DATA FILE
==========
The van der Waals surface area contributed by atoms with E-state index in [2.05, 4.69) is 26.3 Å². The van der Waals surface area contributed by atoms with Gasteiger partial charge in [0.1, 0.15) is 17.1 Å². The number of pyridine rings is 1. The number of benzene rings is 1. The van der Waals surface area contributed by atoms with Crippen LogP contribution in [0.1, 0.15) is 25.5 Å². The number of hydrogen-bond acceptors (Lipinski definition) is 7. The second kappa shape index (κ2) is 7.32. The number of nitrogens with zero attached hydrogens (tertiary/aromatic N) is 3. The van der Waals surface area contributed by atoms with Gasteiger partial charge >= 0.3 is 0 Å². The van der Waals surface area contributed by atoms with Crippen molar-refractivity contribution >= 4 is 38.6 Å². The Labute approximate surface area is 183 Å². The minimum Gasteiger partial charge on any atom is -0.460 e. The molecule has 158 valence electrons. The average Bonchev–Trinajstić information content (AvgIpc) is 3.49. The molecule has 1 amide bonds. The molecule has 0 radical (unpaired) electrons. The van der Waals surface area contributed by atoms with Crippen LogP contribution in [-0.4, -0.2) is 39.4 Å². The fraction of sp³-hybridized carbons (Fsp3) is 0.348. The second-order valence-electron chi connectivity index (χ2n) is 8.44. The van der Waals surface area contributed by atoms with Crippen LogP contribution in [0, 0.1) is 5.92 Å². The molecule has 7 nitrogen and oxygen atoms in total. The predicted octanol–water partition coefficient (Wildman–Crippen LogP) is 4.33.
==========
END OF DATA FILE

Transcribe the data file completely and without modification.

The van der Waals surface area contributed by atoms with E-state index in [2.05, 4.69) is 26.3 Å². The van der Waals surface area contributed by atoms with Gasteiger partial charge in [0.1, 0.15) is 17.1 Å². The number of pyridine rings is 1. The number of benzene rings is 1. The van der Waals surface area contributed by atoms with Crippen LogP contribution in [0.1, 0.15) is 25.5 Å². The number of hydrogen-bond acceptors (Lipinski definition) is 7. The second kappa shape index (κ2) is 7.32. The number of nitrogens with zero attached hydrogens (tertiary/aromatic N) is 3. The van der Waals surface area contributed by atoms with Gasteiger partial charge >= 0.3 is 0 Å². The van der Waals surface area contributed by atoms with Crippen molar-refractivity contribution >= 4 is 38.6 Å². The Labute approximate surface area is 183 Å². The minimum Gasteiger partial charge on any atom is -0.460 e. The molecule has 158 valence electrons. The average Bonchev–Trinajstić information content (AvgIpc) is 3.49. The molecule has 1 amide bonds. The molecule has 0 radical (unpaired) electrons. The van der Waals surface area contributed by atoms with Crippen LogP contribution in [-0.4, -0.2) is 39.4 Å². The fraction of sp³-hybridized carbons (Fsp3) is 0.348. The second-order valence-electron chi connectivity index (χ2n) is 8.44. The van der Waals surface area contributed by atoms with Crippen LogP contribution in [0, 0.1) is 5.92 Å². The molecule has 7 nitrogen and oxygen atoms in total. The predicted octanol–water partition coefficient (Wildman–Crippen LogP) is 4.33.